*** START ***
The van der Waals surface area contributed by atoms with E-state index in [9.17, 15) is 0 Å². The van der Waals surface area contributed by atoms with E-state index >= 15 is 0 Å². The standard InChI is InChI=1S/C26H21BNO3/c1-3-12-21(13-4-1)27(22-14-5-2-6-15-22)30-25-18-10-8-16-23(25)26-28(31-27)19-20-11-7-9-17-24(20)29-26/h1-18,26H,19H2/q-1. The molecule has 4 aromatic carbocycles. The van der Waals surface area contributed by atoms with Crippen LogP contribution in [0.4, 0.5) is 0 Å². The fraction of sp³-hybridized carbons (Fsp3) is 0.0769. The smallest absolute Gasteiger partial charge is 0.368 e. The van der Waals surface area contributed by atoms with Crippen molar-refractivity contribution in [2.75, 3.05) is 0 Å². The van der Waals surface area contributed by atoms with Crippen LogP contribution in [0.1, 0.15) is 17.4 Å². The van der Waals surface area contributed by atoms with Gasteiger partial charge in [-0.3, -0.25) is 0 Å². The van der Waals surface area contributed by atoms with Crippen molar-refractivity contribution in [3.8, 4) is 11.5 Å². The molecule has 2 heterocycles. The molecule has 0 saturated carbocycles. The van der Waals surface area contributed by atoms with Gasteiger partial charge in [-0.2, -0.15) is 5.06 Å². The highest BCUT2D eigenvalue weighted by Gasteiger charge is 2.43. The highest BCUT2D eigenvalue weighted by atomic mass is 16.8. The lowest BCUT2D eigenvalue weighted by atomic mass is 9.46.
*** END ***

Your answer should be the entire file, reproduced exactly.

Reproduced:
The van der Waals surface area contributed by atoms with E-state index in [9.17, 15) is 0 Å². The van der Waals surface area contributed by atoms with E-state index >= 15 is 0 Å². The standard InChI is InChI=1S/C26H21BNO3/c1-3-12-21(13-4-1)27(22-14-5-2-6-15-22)30-25-18-10-8-16-23(25)26-28(31-27)19-20-11-7-9-17-24(20)29-26/h1-18,26H,19H2/q-1. The molecule has 4 aromatic carbocycles. The van der Waals surface area contributed by atoms with Crippen LogP contribution in [0.4, 0.5) is 0 Å². The fraction of sp³-hybridized carbons (Fsp3) is 0.0769. The smallest absolute Gasteiger partial charge is 0.368 e. The van der Waals surface area contributed by atoms with Crippen molar-refractivity contribution in [2.75, 3.05) is 0 Å². The van der Waals surface area contributed by atoms with Crippen LogP contribution in [0.1, 0.15) is 17.4 Å². The van der Waals surface area contributed by atoms with Gasteiger partial charge in [-0.3, -0.25) is 0 Å². The van der Waals surface area contributed by atoms with Crippen molar-refractivity contribution in [3.8, 4) is 11.5 Å². The molecule has 2 heterocycles. The molecule has 0 saturated carbocycles. The van der Waals surface area contributed by atoms with Gasteiger partial charge in [-0.2, -0.15) is 5.06 Å². The highest BCUT2D eigenvalue weighted by Gasteiger charge is 2.43. The highest BCUT2D eigenvalue weighted by atomic mass is 16.8. The lowest BCUT2D eigenvalue weighted by atomic mass is 9.46.